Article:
This year, 32 diverse law students participated in the Diversity & Inclusion Section’s Judicial Internship Program which places students in local courts including the Boston Municipal Court, Probate & Family Courts and US Bankruptcy Court.
In its 20th year, the BBA Summer Jobs Program placed a record-breaking 58 Boston public high school students in paid positions at Boston law firms, legal departments, government agencies, and nonprofit organizations. This year, the BBF increased its commitment to the program by funding paid positions for 13 students at non-profit community organizations, government offices and courts.
Pro Bono Month, which happens every October, was jam-packed with trainings and volunteer opportunities to encourage attorneys to give back to our community. The BBA held five pro bono trainings that prepared 206 attorneys and law students to engage in pro bono work and connected 250 new attorneys and law students with 28 Boston-area legal service agencies through a Pro Bono Fair.
On September 1, 2013, the BBA Lawyer Referral Service became the new home of the Military Legal Help Line, which was established to connect veterans, military personnel, and their families with lawyers and other legal resources appropriate to their needs. The service refers callers to qualified attorneys offering reduced fee and pro bono legal assistance or the appropriate government or non-profit agency. In an effort to prepare attorneys to help with these reduced fee and pro bono cases, the BBA held a four-part CLE series this fall on topics including, family law, labor and employment, Chapter 7 bankruptcy, Chapter 13 bankruptcy, trusts and estates, and education benefits.
On November 20th, BBA President Paul T. Dacier joined over 150 of Boston’s leaders in visiting Boston Public Schools (BPS) to gain a firsthand look at the successes and challenges of the city’s school system as part of the BPS Principal for a Day Program. Paul shadowed William Thomas, the headmaster of Charlestown High School, for the morning. Charlestown High School is one of the largest high schools in Boston with 954, 39% of its student body is Limited English Proficient, and 46% of students qualify for free or reduced-priced school meals.
The BBA President Paul Dacier and BBA Executive Director Rich Page joined Mayor Thomas Menino along with the current representatives and alumni of the Mayor’s Youth Council (MYC) at the 20th Anniversary Celebration on November 29th. As you may know, the BBA is a longstanding partner of the MYC, combining efforts with the City of Boston and Northeastern University.
Last Thursday, the BBA joined educators, financial advisors, government employees, and other nonprofit staff to discuss the status of financial literacy among high schoolers throughout the state at the Massachusetts Jump$tart! Coalition Financial Literacy Roundtable Discussion. The program taught us some important information about the state of Financial Literacy in Massachusetts and some interesting things about our own program.
Here’s what we took away:
1) Massachusetts has no mandate. Unlike other states, Massachusetts does not mandate that students learn any financial literacy before graduating from high school. The lack of a requirement, coupled with limited school resources and jam-packed curriculums, acts as a key impediment to integrating financial literacy into high school curriculum.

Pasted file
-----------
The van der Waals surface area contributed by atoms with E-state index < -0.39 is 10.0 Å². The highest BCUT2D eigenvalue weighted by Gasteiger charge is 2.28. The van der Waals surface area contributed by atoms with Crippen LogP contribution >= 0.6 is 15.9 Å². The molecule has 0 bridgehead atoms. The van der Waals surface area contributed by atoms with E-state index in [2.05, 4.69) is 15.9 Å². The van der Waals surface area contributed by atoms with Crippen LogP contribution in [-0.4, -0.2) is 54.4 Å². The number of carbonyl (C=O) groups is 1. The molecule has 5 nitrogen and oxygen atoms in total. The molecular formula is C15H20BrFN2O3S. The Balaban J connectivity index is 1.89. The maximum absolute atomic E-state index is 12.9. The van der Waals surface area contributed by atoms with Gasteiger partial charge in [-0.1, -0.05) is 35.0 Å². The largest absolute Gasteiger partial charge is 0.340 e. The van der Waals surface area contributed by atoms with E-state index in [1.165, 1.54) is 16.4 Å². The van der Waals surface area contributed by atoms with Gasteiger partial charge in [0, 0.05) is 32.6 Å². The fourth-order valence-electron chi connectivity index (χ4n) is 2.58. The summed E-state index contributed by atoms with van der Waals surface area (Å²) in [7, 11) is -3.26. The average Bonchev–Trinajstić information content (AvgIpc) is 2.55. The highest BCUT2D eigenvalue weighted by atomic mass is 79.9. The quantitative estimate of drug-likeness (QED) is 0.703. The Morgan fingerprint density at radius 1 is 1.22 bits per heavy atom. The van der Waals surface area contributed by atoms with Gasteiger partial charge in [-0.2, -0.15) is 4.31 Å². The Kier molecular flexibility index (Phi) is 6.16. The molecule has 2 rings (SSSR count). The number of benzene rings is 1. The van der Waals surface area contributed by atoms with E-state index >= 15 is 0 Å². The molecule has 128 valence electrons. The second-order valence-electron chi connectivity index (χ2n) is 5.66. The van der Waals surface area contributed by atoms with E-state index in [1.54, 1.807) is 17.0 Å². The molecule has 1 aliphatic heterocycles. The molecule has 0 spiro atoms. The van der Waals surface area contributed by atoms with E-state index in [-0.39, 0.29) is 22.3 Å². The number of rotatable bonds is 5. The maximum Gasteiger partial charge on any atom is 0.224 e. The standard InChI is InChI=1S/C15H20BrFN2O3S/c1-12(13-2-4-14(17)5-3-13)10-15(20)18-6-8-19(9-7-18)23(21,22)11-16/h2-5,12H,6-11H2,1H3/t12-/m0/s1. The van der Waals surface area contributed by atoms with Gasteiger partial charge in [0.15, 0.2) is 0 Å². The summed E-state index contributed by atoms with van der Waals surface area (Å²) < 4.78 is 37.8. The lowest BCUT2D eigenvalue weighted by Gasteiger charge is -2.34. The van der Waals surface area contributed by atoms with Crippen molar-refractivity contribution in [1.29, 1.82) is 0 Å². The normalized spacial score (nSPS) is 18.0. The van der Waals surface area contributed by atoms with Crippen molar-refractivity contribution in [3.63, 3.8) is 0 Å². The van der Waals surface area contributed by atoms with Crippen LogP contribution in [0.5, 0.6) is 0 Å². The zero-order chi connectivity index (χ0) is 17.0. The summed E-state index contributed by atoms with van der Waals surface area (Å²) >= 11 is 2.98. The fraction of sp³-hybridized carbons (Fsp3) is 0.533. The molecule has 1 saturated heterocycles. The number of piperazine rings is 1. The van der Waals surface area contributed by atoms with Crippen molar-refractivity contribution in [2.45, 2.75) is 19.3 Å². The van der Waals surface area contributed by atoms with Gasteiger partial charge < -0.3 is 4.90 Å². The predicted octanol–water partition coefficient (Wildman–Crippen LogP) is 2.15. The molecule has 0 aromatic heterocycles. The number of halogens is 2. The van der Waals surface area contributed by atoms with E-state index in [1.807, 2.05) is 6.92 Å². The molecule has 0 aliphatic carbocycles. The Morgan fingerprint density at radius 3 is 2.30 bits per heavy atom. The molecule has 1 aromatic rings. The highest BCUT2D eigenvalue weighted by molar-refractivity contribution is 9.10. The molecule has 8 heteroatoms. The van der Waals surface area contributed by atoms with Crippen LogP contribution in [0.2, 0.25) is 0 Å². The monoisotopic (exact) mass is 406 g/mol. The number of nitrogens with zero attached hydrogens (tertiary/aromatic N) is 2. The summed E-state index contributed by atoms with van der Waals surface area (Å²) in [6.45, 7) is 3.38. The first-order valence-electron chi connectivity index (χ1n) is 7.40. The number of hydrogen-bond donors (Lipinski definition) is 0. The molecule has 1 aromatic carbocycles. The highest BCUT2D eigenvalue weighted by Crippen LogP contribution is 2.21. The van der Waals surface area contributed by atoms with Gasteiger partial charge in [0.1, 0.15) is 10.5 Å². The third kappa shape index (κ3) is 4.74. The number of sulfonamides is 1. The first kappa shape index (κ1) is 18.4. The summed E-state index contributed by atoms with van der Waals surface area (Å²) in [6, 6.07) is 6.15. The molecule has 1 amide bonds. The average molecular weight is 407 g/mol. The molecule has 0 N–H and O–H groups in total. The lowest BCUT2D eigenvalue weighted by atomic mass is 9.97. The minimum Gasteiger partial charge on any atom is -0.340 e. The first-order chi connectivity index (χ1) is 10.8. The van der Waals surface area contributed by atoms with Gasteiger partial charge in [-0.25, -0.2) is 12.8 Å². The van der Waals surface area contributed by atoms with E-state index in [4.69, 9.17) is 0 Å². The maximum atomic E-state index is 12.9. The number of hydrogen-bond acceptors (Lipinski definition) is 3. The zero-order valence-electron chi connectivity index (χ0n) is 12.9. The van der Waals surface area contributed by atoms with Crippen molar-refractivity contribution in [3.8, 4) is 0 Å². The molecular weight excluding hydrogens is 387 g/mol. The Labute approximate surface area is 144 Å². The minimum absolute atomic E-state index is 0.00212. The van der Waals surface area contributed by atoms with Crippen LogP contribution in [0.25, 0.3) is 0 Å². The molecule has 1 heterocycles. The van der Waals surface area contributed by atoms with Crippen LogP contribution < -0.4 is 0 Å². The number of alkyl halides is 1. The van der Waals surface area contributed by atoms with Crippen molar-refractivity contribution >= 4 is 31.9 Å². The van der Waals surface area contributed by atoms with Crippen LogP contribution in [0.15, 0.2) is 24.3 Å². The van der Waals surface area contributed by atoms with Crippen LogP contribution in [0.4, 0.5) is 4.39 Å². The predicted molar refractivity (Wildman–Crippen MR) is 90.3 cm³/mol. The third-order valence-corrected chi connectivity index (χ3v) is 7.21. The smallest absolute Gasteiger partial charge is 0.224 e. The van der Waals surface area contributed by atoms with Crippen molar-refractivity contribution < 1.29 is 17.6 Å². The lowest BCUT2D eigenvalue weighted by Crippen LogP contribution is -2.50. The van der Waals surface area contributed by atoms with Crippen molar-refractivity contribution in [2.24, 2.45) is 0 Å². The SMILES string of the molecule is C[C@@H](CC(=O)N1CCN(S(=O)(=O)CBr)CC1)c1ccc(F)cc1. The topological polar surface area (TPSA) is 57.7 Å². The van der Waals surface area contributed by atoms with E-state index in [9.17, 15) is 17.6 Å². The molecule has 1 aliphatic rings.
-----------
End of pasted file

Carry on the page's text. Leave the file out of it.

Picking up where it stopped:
2) The BBA’s program meets a need. The M. Ellen Carpenter Financial Literacy Program helps fill the gap in financial education while working around these constraints. As you may remember, 1,300 high school students throughout the state learned how to make sound financial decisions with the help of over 150 volunteer attorneys last year.
3) Our program makes it easy. Because each module is only an hour long, the program does not interfere with lesson plans or MCAS preparations. Our volunteers relieve the burden on the teacher to learn and create new financial literacy lesson plans, plus they offer a truly unique legal perspective on the consequences of poor financial decision making.
4) We can do more. Other roundtable participants highlighted the importance of integrating interactive technology into financial literacy curriculum and closely monitoring and evaluating the effectiveness of financial literacy programs. Over the next year we will be evaluating our program and looking for opportunities to strengthen it.
At the last session of the BBA’s Financial Literacy Program, the Summer Jobs students received firsthand lessons about the consequences of poor financial decision-making directly from the source — the U.S. Bankruptcy Court. With the help of Judge Joan Feeney and a number of volunteer bankruptcy attorneys, the students witnessed a mock Meeting of Creditors and mock Chapter 13 hearing. The session finished with a brief presentation by Beatriz Mejia, a BBF-funded students who interned at the U.S. Bankruptcy Court this summer. She outlined the different chapters of bankruptcy and reiterated the importance of saving and planning your finances for college, especially because students loans are nondischargeable in bankruptcy.
Here’s a look at the morning:
As you’ve heard in past posts, one of the benefits of the BBA’s Summer Jobs Program is their weekly enrichment programs, including modules of the BBA’s M. Ellen Carpenter Financial Literacy Program on important issues like buying a car and learning the consequences of poor financial decisions. Due to the popularity of the BBA program, however, summer jobs students at the Judge David S. Nelson Fellowship Program of the United States District Court for the District of Massachusetts and Boston Private Industry Council students working at Tufts Medical Center and Beth Israel Deaconess Medical Center have all benefited from lessons on the importance of making informed decisions regarding their finances
The BBA and its group of volunteers were thrilled to offer this program to more youth in Massachusetts.